Health

Covid-19 deaths plummet in China: official data

Beijing, Dec 20 (EFE).- China recorded just five Covid-19 deaths on Tuesday despite the rapid spread of the virus after restrictions were lifted following a wave of unprecedented civil unrest in several large cities.

The National Health Commission announced two deaths from the disease on Monday, and another five on Tuesday, after Beijing lifted its strict ‘zero Covid’ rule and allowed infected persons to self-isolate at home instead of forcing civilians to do so in isolation centers, which had been the norm since the pandemic broke out in early 2020.

The shift in the government’s Covid-19 policy was triggered by a wave of unprecedented protests that broke out in several Chinese cities after civilians started to challenge the stiff rules when footage of joyous and maskless crowds at the World Cup in Qatar was broadcast.

But the sudden change in pandemic protocol has led to empty streets and a hike in the number of infections that, so far, is not reflected in official statistics — China only reported 2,722 new cases on Tuesday.

But many in the Asian country suspect that official statistics are not recording the real Covid-19 death toll in recent weeks.

China, with a population of 1.4 billion, has recorded 5,242 deaths since the pandemic began, which includes deaths registered this week.

Citizens have been sharing footage of long queues at crematoriums in cities like Beijing on social media channels, and some Weibo accounts — China’s answer to Twitter, which is banned — are claiming that Beijing’s official death toll “is impossible.”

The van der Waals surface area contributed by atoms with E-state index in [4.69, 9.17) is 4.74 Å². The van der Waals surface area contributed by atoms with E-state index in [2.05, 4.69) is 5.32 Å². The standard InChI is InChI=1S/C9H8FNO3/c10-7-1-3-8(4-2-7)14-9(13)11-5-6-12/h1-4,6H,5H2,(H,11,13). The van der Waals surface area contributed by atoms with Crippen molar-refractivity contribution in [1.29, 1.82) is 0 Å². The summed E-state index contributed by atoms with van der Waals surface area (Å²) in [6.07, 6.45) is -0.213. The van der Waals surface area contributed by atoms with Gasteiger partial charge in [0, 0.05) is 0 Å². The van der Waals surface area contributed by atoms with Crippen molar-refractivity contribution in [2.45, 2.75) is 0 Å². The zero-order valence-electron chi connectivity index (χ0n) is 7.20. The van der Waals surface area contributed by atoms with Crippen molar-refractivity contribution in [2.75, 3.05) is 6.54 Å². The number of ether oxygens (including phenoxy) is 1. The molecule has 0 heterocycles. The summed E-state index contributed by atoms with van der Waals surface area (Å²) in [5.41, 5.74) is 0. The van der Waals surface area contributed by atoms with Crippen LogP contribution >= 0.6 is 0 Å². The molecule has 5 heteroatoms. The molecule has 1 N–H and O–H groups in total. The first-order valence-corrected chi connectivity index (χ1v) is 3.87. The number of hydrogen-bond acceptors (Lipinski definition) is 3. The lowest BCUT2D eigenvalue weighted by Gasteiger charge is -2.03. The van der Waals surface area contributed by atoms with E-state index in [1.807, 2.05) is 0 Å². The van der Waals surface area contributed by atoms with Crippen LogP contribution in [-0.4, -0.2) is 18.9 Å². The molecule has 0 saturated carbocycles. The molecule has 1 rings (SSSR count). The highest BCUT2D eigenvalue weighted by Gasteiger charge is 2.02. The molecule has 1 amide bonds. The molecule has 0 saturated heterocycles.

“I know of many more people who have died in recent days than those figures that we see in the statistics,” says one user, while another calculates that in a city like Beijing, with a population that surpasses 20 million, at least 15,000 residents will perish this winter.

“The statistics are incomplete. Why?” asks another Weibo user.

Caixin Global, a Chinese news outlet, has said that the authorities have changed the way deaths from the virus are accounted for so that only deaths directly linked to Covid are recorded on the national toll while patients suffering from underlying diseases are excluded from the count.

Despite the shift in policy, the government maintains that its no-nonsense approach was critical in saving millions of lives in the last two years, state television CGTN reported.

The global mortality rate since the outbreak of the disease is 1.03% whereas in China it stands at 0.31% thanks to the tough strategy that was adopted which protected the nation from the virus despite the economic and social fallout, the state-backed English language broadcaster said.

But opening up has now brought with it a host of other challenges and issues, and to deal with the spike in cases, former PCR testing booths have been repurposed into care-posts for patients in need of assistance and medicine.

“The government decided to fully open without having collected enough medicines, and now people do not even dare to go out to buy them. They have to make sure that everyone can access them,” another user on Weibo denounced.

Authorities are expecting a fresh wave of infections for the Lunar New Year holidays, which takes place from 21 to 27 January and heralds the largest annual migration on the planet as people head home for the festive season.

Local authorities have been given orders by the central government to prioritize health services in rural areas “to protect the population” given “the relative scarcity of medical care resources.”

The Chinese government assured its citizens in earlier December that the conditions were in place for the country to adjust to new measures as the virus is no longer causing as many deaths.

Beijing also announced plans to speed up the vaccination drive of older people who are considered one of the most vulnerable groups when it comes to Covid-19, but who are often reluctant to get jabbed. EFE

jco/ch/jot

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